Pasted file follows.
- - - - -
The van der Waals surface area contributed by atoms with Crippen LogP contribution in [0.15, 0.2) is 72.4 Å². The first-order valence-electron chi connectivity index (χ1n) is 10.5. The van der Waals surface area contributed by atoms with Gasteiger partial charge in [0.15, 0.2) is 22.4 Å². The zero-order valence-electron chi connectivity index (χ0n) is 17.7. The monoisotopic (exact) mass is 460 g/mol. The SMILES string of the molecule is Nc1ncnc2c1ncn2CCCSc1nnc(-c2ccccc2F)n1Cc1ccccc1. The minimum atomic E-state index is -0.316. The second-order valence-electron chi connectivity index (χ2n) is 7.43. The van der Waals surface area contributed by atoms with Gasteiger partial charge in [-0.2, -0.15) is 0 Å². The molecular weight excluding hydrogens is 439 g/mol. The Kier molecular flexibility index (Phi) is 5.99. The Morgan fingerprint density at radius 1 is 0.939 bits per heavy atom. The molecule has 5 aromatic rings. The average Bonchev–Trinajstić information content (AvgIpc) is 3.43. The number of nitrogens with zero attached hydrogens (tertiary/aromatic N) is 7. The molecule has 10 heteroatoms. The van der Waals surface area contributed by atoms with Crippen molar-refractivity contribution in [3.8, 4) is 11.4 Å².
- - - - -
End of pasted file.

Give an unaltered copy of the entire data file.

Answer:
The van der Waals surface area contributed by atoms with Crippen LogP contribution in [0.15, 0.2) is 72.4 Å². The first-order valence-electron chi connectivity index (χ1n) is 10.5. The van der Waals surface area contributed by atoms with Gasteiger partial charge in [0.15, 0.2) is 22.4 Å². The zero-order valence-electron chi connectivity index (χ0n) is 17.7. The monoisotopic (exact) mass is 460 g/mol. The SMILES string of the molecule is Nc1ncnc2c1ncn2CCCSc1nnc(-c2ccccc2F)n1Cc1ccccc1. The minimum atomic E-state index is -0.316. The second-order valence-electron chi connectivity index (χ2n) is 7.43. The van der Waals surface area contributed by atoms with Gasteiger partial charge in [-0.2, -0.15) is 0 Å². The molecular weight excluding hydrogens is 439 g/mol. The Kier molecular flexibility index (Phi) is 5.99. The Morgan fingerprint density at radius 1 is 0.939 bits per heavy atom. The molecule has 5 aromatic rings. The average Bonchev–Trinajstić information content (AvgIpc) is 3.43. The number of nitrogens with zero attached hydrogens (tertiary/aromatic N) is 7. The molecule has 10 heteroatoms. The van der Waals surface area contributed by atoms with Crippen molar-refractivity contribution in [3.8, 4) is 11.4 Å².